60-Year Veteran of Education System to be honoured with PM Medal


It is said that a “good teacher is like a candle – it consumes itself to light the way for others”. 

This popular quote, by an unknown author, embodies the life and work of 81-year old Manchester resident Edna Coulton.  

(Related Story: Outstanding Teachers to Receive PM's Medal of Appreciation June 14)

This exemplary teacher and educator, who contributed to the formal system for over 60 years, and is still going strong, is among 40 educators, who will be honoured this year, with the Prime Minister’s Medal of Appreciation.

Retired teacher and friend of Mrs. Coulton for over 30 years, Vernal Norman, who recommended her for the prestigious award says he “cannot think of another person who is more deserving of the honour than she is”.

“I have no doubt at all in her capabilities, she has really shone. She is an exceptional person, a very hard working person and her influence is felt not only in Manchester, but in parts of Clarendon and St. Elizabeth,” Mr. Norman continues. 

Mrs. Coulton is the second of 12 children born to Mr. and Mrs. Ernest Sewell of Brokenhurst, Manchester in 1921.        

Her sojourn in the classroom started in 1952 at the Bethabara Primary School in Manchester, but it was in early childhood education that she made her mark.

A pioneer in early childhood education, she introduced the first language training programme for basic schools and participated in the drafting of early childhood curricula and instructional materials.                                                                                                            

She is best remembered with much respect and admiration for the effective service she rendered in the training of basic school teachers.  She is also instrumental in   the establishment of early childhood resource centres and early childhood boards in the parishes of Manchester, Clarendon and St. Elizabeth.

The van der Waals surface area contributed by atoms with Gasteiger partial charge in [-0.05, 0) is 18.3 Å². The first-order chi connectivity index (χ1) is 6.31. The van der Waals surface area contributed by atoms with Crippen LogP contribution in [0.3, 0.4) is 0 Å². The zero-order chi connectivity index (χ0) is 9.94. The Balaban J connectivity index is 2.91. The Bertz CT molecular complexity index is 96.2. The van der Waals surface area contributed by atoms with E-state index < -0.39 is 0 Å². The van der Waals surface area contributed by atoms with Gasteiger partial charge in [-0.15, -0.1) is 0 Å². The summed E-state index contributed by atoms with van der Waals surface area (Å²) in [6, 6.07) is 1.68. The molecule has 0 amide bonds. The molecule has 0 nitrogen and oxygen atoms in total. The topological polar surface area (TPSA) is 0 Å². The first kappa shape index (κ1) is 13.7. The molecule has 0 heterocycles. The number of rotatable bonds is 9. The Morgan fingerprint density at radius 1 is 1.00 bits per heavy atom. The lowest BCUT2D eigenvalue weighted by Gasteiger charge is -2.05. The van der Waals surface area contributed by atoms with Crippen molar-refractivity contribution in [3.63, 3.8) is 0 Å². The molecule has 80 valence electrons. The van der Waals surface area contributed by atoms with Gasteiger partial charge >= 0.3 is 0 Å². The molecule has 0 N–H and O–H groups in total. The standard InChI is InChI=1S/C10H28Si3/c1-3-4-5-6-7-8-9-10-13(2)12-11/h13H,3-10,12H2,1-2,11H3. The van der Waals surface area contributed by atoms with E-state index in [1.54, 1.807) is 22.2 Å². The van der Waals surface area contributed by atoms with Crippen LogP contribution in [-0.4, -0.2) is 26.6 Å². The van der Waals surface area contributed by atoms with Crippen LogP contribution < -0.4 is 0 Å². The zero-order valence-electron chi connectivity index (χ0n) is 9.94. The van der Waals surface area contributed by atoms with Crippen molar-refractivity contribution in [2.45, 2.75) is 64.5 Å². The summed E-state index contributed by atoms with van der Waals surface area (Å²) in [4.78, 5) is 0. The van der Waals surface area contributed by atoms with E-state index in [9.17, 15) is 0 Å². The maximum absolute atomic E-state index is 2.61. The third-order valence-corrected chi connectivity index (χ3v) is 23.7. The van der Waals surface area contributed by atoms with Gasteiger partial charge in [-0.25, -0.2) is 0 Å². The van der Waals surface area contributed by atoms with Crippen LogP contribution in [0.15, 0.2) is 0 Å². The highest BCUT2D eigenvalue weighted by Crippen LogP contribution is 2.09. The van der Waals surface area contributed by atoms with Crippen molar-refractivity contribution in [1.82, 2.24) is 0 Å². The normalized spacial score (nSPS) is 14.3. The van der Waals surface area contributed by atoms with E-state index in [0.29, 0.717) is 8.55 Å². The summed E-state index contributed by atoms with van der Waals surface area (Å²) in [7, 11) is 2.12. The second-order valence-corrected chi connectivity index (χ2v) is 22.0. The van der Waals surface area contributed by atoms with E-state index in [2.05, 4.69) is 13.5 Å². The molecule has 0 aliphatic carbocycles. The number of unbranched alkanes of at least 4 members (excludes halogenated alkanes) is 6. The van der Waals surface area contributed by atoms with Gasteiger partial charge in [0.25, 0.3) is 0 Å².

As a Senior Education Officer, Mrs. Coulton managed the United Nations Children Fund (UNICEF) Basic Services for Children’s Project in Clarendon and identified the need for teacher upgrading and implemented courses for teachers in infant schools and departments.

She also assisted in the launch of the Post Certificate Upgrading Diploma Distance Education Programme at the Church Teachers’ College (CTC), and was the National Coordinator of the Distance Education Programme from 1993-1998 at CTC.  Her involvement in early childhood education also extended to the orientation of new education officers.  She ensured that junior education officers in Manchester, Clarendon, St. Elizabeth, Westmoreland and Trelawny all participated in refresher courses.

“Mrs. Coulton has rendered very effective work and that was very noticeable in children from basic schools, who were beneficiaries of her tutelage.  When they entered the lower grades of primary and all-age schools they are more eager to learn, more co-operative and know how to behave themselves,” Mr. Norman says. 

Mrs. Coulton tells JIS News that her only motivation is to “”teach the children well”.

“I ensure that they get the basic principles of the skills and concepts that they need to learn; principles they will be able to build on when they move to higher areas of the education system,” she says.

Edna Coulton contribution to education over the past six decades has not gone un-noticed.  She has been the recipient of many awards from as far back as 1958, when she received the Outstanding Student Award from Bethlehem Teachers’ College in St. Elizabeth. She was also recognised by her alma mater in 1991 with the 125th anniversary award for distinguished and dedicated service to education.

In 1990, she received the Ministry of Education’s Long Service Award. 

Mrs. Coulton was also recognised by the American Biographical Institute for distinguished leadership in 1999.

The Edna Coulton Hall at the Church Teachers’ College is named in honour of her outstanding contribution to early childhood education and the establishment of the Early Childhood Education Resource Centre at the institution in 1980.

Although no longer in the formal education system, students in and around Mandeville continue to benefit from her visionary tutelage.  She assists in the homework programme at the St. Mark’s Anglican Church in Mandeville. 

“Once a teacher, always a teacher,” says her son Rawl Coulton. “She never stops, she is always in a teacher mode even if she is out at the supermarket, and she comes across one of her students she will enquire if they have done their homework.

As Jamaica celebrates its 50th year as an Independent nation this year, Mrs. Coulton is appealing to teachers to be very conscientious about what they are doing.

Teaching, she says, is a vocation that can contribute significantly to progress, and if a strong foundation is laid at the early childhood level, children will be better prepared for further learning.

“Once the foundation is well laid, all the other areas become manageable for the children,” she adds.

The Prime Minister’s Medal of Appreciation for Service to Education will be awarded on Thursday (June 14) at a ceremony to be held on the lawns of Jamaica House, starting at 7:00 p.m.

 

By Judith A. Hunter, JIS PRO

JIS Social